Kettering City Council approved 2 Ordinances and 7 Resolutions at its November 9, 2021 meeting


City of Kettering Ohio logo - Todd Elzey

Kettering, Ohio – The Kettering City Council met Tuesday, November 9, 2021. Council first held a workshop session at 6:00 P.M. in the Deeds Room of the Kettering Government Center. Following the workshop session, Council moved to Council Chambers for its regular meeting at 7:30 P.M.

At the workshop session, Kettering City Manager Mark Schwieterman told Council that the Montgomery County Board of Elections is expected to certify the results of the November 2, 2021, election on the morning of November 23, 2021. If the Board of Elections certifies the election results as planned, Schwieterman indicated that he planned to have the newly elected Council Members for Districts 1 and 2 sworn in prior to the Council meeting on the 23rd
so that they could be seated for the meeting. Schwieterman also stated that there would be a ceremonial swearing-in at the November 23, 2021, Council meeting. Lisa M. Duvall (District 1) and Bob Scott (District 2) were elected to complete terms of offices vacated because of resignations.

Schwieterman also indicated that there would be some upcoming changes to the Council’s schedule. In addition to the regular November 23, 2021, Council workshop and regular meeting, Council will hold a November 30, 2021, combined meeting with the Kettering School District Board of Education. In addition, Council’s meeting schedule will change for December. Instead of meeting on the 2nd and 4th Tuesdays of December, Council will meet on the first and second Tuesday of December (December 7 & 14).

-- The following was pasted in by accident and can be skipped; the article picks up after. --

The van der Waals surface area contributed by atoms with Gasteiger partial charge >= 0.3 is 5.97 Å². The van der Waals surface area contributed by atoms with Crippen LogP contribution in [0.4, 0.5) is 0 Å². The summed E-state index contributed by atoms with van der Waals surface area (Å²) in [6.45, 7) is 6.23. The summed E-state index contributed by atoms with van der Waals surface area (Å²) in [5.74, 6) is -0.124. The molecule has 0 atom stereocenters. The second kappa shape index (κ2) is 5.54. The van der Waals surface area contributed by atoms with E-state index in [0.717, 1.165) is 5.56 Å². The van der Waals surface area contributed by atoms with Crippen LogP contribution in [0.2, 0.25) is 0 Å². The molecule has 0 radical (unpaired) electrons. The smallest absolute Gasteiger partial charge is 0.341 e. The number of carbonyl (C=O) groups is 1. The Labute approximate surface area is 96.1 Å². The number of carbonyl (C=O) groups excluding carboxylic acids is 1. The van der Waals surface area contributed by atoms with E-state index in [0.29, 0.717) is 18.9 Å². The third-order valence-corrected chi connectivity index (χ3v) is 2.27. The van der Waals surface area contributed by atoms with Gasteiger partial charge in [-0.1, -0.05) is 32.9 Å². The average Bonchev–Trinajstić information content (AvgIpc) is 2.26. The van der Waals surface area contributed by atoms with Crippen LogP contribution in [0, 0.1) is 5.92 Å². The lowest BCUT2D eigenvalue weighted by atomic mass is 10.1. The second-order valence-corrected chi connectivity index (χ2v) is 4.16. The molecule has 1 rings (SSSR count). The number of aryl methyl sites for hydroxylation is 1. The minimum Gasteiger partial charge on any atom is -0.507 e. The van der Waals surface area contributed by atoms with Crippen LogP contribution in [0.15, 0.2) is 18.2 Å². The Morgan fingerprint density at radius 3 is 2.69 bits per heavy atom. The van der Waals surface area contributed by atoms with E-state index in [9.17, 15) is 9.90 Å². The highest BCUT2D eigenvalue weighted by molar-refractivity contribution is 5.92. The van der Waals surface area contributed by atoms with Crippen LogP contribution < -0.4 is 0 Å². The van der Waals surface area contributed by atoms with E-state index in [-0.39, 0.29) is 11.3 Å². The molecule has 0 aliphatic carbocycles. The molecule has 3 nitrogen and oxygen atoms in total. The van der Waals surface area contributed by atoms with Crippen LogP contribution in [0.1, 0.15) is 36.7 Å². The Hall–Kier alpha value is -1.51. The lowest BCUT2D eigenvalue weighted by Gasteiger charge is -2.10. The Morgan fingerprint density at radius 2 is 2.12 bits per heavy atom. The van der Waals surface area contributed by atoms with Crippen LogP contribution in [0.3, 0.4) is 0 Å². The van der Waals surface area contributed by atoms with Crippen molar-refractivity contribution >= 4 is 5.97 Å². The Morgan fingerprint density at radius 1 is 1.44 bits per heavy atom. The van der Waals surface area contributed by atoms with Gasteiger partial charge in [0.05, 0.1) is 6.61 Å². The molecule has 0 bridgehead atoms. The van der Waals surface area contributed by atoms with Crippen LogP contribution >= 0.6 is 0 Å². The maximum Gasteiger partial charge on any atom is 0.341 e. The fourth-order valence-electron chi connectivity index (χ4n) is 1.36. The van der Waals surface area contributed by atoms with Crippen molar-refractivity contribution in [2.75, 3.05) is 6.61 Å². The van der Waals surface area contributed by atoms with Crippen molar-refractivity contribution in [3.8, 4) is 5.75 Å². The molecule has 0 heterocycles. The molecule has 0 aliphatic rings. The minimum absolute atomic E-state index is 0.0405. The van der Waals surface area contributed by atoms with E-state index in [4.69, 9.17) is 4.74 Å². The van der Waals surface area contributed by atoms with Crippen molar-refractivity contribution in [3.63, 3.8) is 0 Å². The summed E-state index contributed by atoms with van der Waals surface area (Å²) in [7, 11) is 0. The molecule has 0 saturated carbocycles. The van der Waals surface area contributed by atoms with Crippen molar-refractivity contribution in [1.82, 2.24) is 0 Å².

Schwieterman also announced Tuesday that all City Offices will be closed on November 25th and 26th to observe the Thanksgiving holiday. There will be no garbage and recycling pickup on November 25th, resulting in a 1-day delay in pickup for residents who normally have their trash and recycling collected on Thursday and Friday.

In regular business, Council approved two Ordinances on Second Reading and 7 Resolutions. Each of the Ordinances and Resolutions was approved on a unanimous vote.

The first ordinances would amend various sections of the City’s Comprehensive Plan. The enacted ordinance amended the professional office and research land use category to include professional offices and research facilities within mixed-use retail and high-density residential areas. Schwieterman said that these changes would allow more use of the business park district and would encourage economic development in Kettering.

The second Ordinance amended the Kettering Zoning Code to expand potential uses within a business park district. Schwieterman told Council that the amendments would include residential units, including residential facilities of 13+ units, and restaurants and conditionally permitted uses within the Business Park District. Schwieterman also said that the Ordinance amendment would correct several errors that had been discovered in the Code.

The first Resolution approved by Council accepted the recommendation from a State Employment Relations Board (SERB) Fact Finding Report (Report # 2020-12-MED-1405) related to the City’s contract negotiations with Kettering Association of Dispatchers. Schwieterman stated that the acceptance of the fact finding report would result in a new three year contract with dispatchers. The new contract would result in annual raises of 2.5% in year one, 2.5% in year two, and 2.25% in year three of the contract. Schwieterman also said that the Fact Finding Report made other minor recommendations that would also be incorporated into the new contract with dispatchers.